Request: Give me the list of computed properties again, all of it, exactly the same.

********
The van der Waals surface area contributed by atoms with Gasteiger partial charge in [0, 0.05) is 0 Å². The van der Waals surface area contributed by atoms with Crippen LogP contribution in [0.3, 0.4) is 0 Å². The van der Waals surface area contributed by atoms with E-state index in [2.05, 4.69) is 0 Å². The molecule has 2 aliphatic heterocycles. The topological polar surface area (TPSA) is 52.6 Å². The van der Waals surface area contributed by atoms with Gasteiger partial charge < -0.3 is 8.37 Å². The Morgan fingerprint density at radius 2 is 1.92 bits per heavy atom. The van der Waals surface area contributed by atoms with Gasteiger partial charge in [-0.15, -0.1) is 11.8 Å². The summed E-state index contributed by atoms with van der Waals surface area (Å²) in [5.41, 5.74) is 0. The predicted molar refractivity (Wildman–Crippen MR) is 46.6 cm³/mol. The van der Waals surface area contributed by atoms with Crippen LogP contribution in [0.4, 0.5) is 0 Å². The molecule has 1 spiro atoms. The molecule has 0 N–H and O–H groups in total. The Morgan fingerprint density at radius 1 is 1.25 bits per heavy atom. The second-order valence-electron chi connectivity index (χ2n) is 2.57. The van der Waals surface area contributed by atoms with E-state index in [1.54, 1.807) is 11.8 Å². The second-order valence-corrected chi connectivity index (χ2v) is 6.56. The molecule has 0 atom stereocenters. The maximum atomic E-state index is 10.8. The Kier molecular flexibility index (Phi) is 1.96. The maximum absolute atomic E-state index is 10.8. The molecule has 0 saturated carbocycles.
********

The van der Waals surface area contributed by atoms with Gasteiger partial charge in [0, 0.05) is 0 Å². The van der Waals surface area contributed by atoms with Crippen LogP contribution in [0.3, 0.4) is 0 Å². The van der Waals surface area contributed by atoms with E-state index in [2.05, 4.69) is 0 Å². The molecule has 2 aliphatic heterocycles. The topological polar surface area (TPSA) is 52.6 Å². The van der Waals surface area contributed by atoms with Gasteiger partial charge < -0.3 is 8.37 Å². The Morgan fingerprint density at radius 2 is 1.92 bits per heavy atom. The van der Waals surface area contributed by atoms with Gasteiger partial charge in [-0.15, -0.1) is 11.8 Å². The summed E-state index contributed by atoms with van der Waals surface area (Å²) in [5.41, 5.74) is 0. The predicted molar refractivity (Wildman–Crippen MR) is 46.6 cm³/mol. The van der Waals surface area contributed by atoms with Crippen LogP contribution in [0.4, 0.5) is 0 Å². The molecule has 1 spiro atoms. The molecule has 0 N–H and O–H groups in total. The Morgan fingerprint density at radius 1 is 1.25 bits per heavy atom. The second-order valence-electron chi connectivity index (χ2n) is 2.57. The van der Waals surface area contributed by atoms with E-state index in [1.54, 1.807) is 11.8 Å². The second-order valence-corrected chi connectivity index (χ2v) is 6.56. The molecule has 0 atom stereocenters. The maximum atomic E-state index is 10.8. The Kier molecular flexibility index (Phi) is 1.96. The maximum absolute atomic E-state index is 10.8. The molecule has 0 saturated carbocycles.